“In order that these phenomena, in all their forms, never happen again, a continuous and profound conversion of hearts is needed, attested by concrete and effective actions that involve everyone in the Church, so that personal sanctity and moral commitment can contribute to promoting the full credibility of the Gospel message and the effectiveness of the Church’s mission,” the document says.
Church authorities are also called to ensure that those who’ve been harmed, as well as their families, are “treated with dignity,” and given the needed spiritual assistance and medical and psychological support required.
Every allegation of abuse of a minor must be investigated by one of several Vatican offices, including the Congregation for the Doctrine of the Faith, that currently deals with cases of clerical abuse of children; the Congregation for the Eastern Churches; the Congregation for Bishops; the Congregation for the Evangelization of Peoples; the Congregation for the Clergy; and the Congregation for Institutes of Consecrated Life and Societies of Apostolic Life.
In an arguably revolutionary move for a system infamous for its lack of internal communication, the office handling a case is to inform the Vatican’s Secretariat of State and any other offices directly concerned of the report and the result of the investigation.
The motu proprio released Thursday also stipulates that a Vatican dicastery has 30 days to address the allegation from the moment it is first reported. The preliminary investigation, conducted by the metropolitan archbishop or a person assigned by him, must be done within 90 days, though they can request an extension of said time to the competent Vatican dicastery.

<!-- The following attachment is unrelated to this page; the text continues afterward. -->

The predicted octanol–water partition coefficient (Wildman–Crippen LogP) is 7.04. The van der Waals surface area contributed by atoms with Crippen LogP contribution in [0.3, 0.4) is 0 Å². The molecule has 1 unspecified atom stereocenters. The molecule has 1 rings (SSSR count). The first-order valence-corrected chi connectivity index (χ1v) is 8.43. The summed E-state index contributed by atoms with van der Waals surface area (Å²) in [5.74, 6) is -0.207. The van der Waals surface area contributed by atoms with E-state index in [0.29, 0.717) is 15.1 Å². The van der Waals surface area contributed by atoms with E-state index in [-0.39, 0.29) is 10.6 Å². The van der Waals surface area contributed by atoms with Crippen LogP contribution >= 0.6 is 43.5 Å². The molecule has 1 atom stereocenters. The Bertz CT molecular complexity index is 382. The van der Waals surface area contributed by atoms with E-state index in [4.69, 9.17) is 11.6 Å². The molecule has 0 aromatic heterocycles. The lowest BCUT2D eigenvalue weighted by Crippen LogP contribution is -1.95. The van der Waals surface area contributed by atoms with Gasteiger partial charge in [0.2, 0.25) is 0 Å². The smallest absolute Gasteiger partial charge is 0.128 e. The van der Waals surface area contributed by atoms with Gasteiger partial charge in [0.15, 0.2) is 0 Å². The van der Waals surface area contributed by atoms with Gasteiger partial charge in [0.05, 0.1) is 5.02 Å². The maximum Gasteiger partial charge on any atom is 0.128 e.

Scicluna stressed that the law contains a provision insisting that nothing it contains should impair the “rights and duties established in every place by the law of the state,” calling that an “essential principle” and noting it’s the first time it’s been stated directly in a universal law of the Church.
According to Cardinal Marc Ouellet, prefect of the Vatican’s Congregation for Bishops, the motu proprio is one of the concrete results of the Feb. 21-24 summit held in Rome to address the “scourge of abuse.”
“Preparing that synodal encounter, many times the Holy Father said that he wanted concreteness and efficiency, so that every bishop or religious superior left Rome having clearly in mind what to do and what not to do,” Ouellet told Vatican News. “This new document establishes new and efficient procedures to combat the scourge of abuse.”
However, not every Vatican official is pleased. Some sources, speaking on background because they’re not authorized to address the document publicly, told Crux they worry it was “rushed” and lacks teeth, as several things are unclear, including which Vatican office is to handle an allegation if there are minors involved but no priests, and instead the abuse was perpetrated by a nun or religious brother.
The drafting of the document was coordinated by the Secretariat of State, but other offices were asked to give feedback on at least two draft versions, one from early April and a second later that month.
Another element that has raised flags among those asked to give feedback on the document is the broadening of the definition of “vulnerable persons,” since, according to those sources, it’s not entirely clear how the term is now to be understood.
According to a series of recommendations by Vatican officials regarding the April 16 draft version of the new motu proprio obtained by Crux, some believed that given the “impact it will have on the universal [Church] law,” it would have been better to “delay its publication” awaiting a document that doesn’t need to be released ad experimentum, although it should be noted that virtually all new Vatican legislation initially is released on an experimental basis.
Anne Barrett Doyle, co-director of the watchdog group Bishopaccountability.org, released a statement Tuesday taking a dim view of the new norms.
“The edict has three serious weaknesses,” Barrett Doyle said. “It stipulates no penalties for those who ignore it, it mandates no transparency to the public, and it doesn’t require the permanent removal of abusers from ministry.”
“This is not the bold action that’s desperately needed,” she said. “A law without penalties is not a law at all – it’s a suggestion.”